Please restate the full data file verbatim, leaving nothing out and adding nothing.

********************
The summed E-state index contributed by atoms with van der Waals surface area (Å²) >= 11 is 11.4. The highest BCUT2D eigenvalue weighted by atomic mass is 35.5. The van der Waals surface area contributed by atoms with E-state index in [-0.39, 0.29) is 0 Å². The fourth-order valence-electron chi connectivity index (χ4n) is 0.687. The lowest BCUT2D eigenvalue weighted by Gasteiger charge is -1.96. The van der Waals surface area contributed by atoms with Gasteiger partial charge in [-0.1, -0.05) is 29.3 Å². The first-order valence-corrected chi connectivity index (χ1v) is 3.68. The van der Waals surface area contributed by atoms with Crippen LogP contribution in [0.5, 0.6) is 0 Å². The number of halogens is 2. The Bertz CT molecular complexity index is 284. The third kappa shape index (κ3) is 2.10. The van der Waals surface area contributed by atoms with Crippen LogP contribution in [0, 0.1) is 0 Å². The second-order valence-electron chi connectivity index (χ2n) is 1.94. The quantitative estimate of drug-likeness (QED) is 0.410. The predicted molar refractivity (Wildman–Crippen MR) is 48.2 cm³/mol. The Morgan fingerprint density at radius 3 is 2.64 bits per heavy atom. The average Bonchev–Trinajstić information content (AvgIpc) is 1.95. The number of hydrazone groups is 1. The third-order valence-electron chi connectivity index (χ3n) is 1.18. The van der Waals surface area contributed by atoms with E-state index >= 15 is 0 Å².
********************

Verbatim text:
The summed E-state index contributed by atoms with van der Waals surface area (Å²) >= 11 is 11.4. The highest BCUT2D eigenvalue weighted by atomic mass is 35.5. The van der Waals surface area contributed by atoms with E-state index in [-0.39, 0.29) is 0 Å². The fourth-order valence-electron chi connectivity index (χ4n) is 0.687. The lowest BCUT2D eigenvalue weighted by Gasteiger charge is -1.96. The van der Waals surface area contributed by atoms with Gasteiger partial charge in [-0.1, -0.05) is 29.3 Å². The first-order valence-corrected chi connectivity index (χ1v) is 3.68. The van der Waals surface area contributed by atoms with Crippen LogP contribution in [0.5, 0.6) is 0 Å². The number of halogens is 2. The Bertz CT molecular complexity index is 284. The third kappa shape index (κ3) is 2.10. The van der Waals surface area contributed by atoms with Crippen LogP contribution in [0, 0.1) is 0 Å². The second-order valence-electron chi connectivity index (χ2n) is 1.94. The quantitative estimate of drug-likeness (QED) is 0.410. The predicted molar refractivity (Wildman–Crippen MR) is 48.2 cm³/mol. The Morgan fingerprint density at radius 3 is 2.64 bits per heavy atom. The average Bonchev–Trinajstić information content (AvgIpc) is 1.95. The number of hydrazone groups is 1. The third-order valence-electron chi connectivity index (χ3n) is 1.18. The van der Waals surface area contributed by atoms with E-state index >= 15 is 0 Å².